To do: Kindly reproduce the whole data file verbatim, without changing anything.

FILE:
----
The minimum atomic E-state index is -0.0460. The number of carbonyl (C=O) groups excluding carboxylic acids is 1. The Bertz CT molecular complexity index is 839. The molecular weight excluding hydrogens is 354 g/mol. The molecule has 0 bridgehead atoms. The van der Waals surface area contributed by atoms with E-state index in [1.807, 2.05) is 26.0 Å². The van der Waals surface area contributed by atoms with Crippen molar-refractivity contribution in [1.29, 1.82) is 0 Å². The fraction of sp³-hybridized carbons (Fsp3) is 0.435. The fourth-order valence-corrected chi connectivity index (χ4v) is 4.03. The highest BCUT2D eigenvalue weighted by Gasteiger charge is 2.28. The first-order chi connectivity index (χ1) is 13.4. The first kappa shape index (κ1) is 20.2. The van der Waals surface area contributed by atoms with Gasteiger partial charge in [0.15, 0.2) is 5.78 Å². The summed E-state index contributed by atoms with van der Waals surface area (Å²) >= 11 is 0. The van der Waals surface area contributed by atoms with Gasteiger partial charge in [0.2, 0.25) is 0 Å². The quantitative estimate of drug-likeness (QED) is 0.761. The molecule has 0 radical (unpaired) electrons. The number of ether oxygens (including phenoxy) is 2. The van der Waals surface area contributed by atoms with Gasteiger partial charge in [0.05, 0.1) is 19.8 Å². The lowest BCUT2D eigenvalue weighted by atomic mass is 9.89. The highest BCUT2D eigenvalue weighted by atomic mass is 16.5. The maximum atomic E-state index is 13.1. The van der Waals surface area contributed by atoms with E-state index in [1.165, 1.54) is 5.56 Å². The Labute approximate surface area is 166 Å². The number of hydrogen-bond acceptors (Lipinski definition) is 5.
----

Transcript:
The minimum atomic E-state index is -0.0460. The number of carbonyl (C=O) groups excluding carboxylic acids is 1. The Bertz CT molecular complexity index is 839. The molecular weight excluding hydrogens is 354 g/mol. The molecule has 0 bridgehead atoms. The van der Waals surface area contributed by atoms with E-state index in [1.807, 2.05) is 26.0 Å². The van der Waals surface area contributed by atoms with Crippen molar-refractivity contribution in [1.29, 1.82) is 0 Å². The fraction of sp³-hybridized carbons (Fsp3) is 0.435. The fourth-order valence-corrected chi connectivity index (χ4v) is 4.03. The highest BCUT2D eigenvalue weighted by Gasteiger charge is 2.28. The first-order chi connectivity index (χ1) is 13.4. The first kappa shape index (κ1) is 20.2. The van der Waals surface area contributed by atoms with Gasteiger partial charge in [0.15, 0.2) is 5.78 Å². The summed E-state index contributed by atoms with van der Waals surface area (Å²) >= 11 is 0. The van der Waals surface area contributed by atoms with Gasteiger partial charge in [0.2, 0.25) is 0 Å². The quantitative estimate of drug-likeness (QED) is 0.761. The molecule has 0 radical (unpaired) electrons. The number of ether oxygens (including phenoxy) is 2. The van der Waals surface area contributed by atoms with Gasteiger partial charge in [0.05, 0.1) is 19.8 Å². The lowest BCUT2D eigenvalue weighted by atomic mass is 9.89. The highest BCUT2D eigenvalue weighted by atomic mass is 16.5. The maximum atomic E-state index is 13.1. The van der Waals surface area contributed by atoms with E-state index in [1.165, 1.54) is 5.56 Å². The Labute approximate surface area is 166 Å². The number of hydrogen-bond acceptors (Lipinski definition) is 5.